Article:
Butterfly Gardens

Provide a variety of plants that feed larval and adult butterflies. Food plants need to provide for two different stages of the butterfly’s life. Emphasize massing of plants. Adult butterflies are attracted more to masses of plants rather than single flowering plants. Provide sunny, wind-protected locations. Butterflies are cold-blooded and need sunlight to warm themselves and the protection from the wind to feed.

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Aloe Vera Plants

There are many species of aloes that are marginally cold tolerant. In Tucson, these can be grown with minimal frost protection, but only one kind will reliably survive temperatures in the mid to low 20s. Aloe aristata has been tested to at least 11°F with no protection and survived nicely. It is a low clumping species with thin, dark green leaves. The flowers are reddish and show up nicely against the darker foliage. Light shade is best, and the plant reaches a width of 15-18” with age.

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Freezing Your Vegetables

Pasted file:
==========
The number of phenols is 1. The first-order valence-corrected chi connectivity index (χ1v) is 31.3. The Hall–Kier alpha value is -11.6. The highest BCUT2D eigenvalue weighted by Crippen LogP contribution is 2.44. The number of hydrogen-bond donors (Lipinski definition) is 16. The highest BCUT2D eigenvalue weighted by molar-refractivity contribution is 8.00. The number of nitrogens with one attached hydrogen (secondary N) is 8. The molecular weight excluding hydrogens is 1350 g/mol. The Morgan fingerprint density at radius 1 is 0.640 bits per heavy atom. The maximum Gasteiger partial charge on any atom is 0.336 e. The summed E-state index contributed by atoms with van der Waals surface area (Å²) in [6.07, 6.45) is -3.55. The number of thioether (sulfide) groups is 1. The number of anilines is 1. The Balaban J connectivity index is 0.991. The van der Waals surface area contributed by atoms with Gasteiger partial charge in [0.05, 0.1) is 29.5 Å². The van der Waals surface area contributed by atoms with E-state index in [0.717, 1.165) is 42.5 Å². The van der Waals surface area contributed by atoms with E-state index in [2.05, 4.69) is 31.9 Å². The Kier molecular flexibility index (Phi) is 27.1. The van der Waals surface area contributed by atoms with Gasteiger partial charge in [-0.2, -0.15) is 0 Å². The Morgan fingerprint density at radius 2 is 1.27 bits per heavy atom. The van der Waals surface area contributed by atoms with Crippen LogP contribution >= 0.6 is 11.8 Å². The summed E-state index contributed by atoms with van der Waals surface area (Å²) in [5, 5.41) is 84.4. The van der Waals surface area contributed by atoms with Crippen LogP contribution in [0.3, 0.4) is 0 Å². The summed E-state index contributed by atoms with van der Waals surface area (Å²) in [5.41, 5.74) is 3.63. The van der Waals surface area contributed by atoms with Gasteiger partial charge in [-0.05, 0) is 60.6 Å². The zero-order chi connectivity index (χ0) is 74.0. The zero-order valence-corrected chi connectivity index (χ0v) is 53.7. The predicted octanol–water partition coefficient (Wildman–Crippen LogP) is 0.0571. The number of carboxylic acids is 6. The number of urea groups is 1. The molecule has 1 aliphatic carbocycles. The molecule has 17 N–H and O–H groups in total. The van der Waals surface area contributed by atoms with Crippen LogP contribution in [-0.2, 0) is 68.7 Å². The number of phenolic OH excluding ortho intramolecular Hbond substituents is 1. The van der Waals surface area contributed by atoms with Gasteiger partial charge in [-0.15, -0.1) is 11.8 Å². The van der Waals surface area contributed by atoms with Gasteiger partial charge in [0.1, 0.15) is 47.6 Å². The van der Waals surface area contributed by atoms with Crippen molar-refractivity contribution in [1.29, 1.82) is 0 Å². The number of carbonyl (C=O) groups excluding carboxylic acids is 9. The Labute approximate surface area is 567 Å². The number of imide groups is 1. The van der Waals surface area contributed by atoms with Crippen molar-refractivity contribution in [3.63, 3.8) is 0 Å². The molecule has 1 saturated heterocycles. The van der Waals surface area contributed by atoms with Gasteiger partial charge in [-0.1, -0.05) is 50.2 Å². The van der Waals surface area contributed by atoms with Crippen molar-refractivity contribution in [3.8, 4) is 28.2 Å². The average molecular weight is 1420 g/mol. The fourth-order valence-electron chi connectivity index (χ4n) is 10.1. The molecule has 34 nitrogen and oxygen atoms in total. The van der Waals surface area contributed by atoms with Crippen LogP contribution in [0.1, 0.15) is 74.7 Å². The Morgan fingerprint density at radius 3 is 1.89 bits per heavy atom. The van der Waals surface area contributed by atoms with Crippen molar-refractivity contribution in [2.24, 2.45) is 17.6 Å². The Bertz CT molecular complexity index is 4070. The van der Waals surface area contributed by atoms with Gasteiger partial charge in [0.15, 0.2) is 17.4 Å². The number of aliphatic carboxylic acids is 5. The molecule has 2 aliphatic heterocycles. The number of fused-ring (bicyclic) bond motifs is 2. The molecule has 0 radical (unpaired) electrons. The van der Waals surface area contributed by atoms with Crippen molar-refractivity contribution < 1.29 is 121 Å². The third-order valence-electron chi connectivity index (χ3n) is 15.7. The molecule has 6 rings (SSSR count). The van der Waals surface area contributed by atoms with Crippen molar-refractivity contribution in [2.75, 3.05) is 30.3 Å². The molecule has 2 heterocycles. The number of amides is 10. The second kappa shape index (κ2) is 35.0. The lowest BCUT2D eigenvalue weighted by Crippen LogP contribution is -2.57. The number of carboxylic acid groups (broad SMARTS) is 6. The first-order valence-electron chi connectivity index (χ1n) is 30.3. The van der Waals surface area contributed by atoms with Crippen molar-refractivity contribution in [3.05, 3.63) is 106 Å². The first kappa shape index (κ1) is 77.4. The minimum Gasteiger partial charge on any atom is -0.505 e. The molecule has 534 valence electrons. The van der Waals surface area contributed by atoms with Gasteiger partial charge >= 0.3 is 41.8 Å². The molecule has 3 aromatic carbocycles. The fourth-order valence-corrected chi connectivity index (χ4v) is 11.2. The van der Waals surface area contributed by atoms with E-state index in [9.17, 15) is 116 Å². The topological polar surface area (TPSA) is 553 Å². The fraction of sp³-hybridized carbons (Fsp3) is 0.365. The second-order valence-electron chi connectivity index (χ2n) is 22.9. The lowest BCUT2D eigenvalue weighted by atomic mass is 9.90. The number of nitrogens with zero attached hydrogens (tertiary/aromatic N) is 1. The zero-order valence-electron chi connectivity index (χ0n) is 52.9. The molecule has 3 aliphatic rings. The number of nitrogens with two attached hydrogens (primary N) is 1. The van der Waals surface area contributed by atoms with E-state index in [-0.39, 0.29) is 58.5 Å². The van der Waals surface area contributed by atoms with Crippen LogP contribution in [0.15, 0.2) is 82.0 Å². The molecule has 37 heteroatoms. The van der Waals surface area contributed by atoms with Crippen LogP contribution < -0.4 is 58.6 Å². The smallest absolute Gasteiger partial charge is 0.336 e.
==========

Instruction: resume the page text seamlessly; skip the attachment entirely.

There comes a point during harvest when you have had your fill of whatever vegetable is taking over at the moment. Whether it’s beans or zucchini, one more bite and you or your family might swear it off forever, even in spite of the delicious garden fresh taste. To prevent waste and to prolong your harvest into the winter months, freeze vegetable for up to six months.

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How to Grow a Variety of Herbs

Growing herbs is a most practical pleasure. Herbs not only have many culinary uses, but each one also has a certain beauty and delightful aroma. Many people begin their love affair with gardening by planting a small patch or pot of these easy to grow plants. At Civano Nursery we carry an extensive selection of seeds and plants.

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How to get Children Involved in the Garden

When you plant your garden, try to make a space where your child is free to experiment and grow things. From an early age, children can be involved in the cycle of the year, from planting seeds indoors or in a cold frame in the early spring and transplanting the seedlings to the garden when the danger of frost is past, to tending the garden and watching the fruits and vegetables grow, all the way to harvest. For young children, there is something marvelous about going out to the garden and bringing in a basket of lettuce, scallions and tomatoes that they helped to grow — getting children to eat vegetables is rarely a problem when they have grown, picked and washed them themselves.

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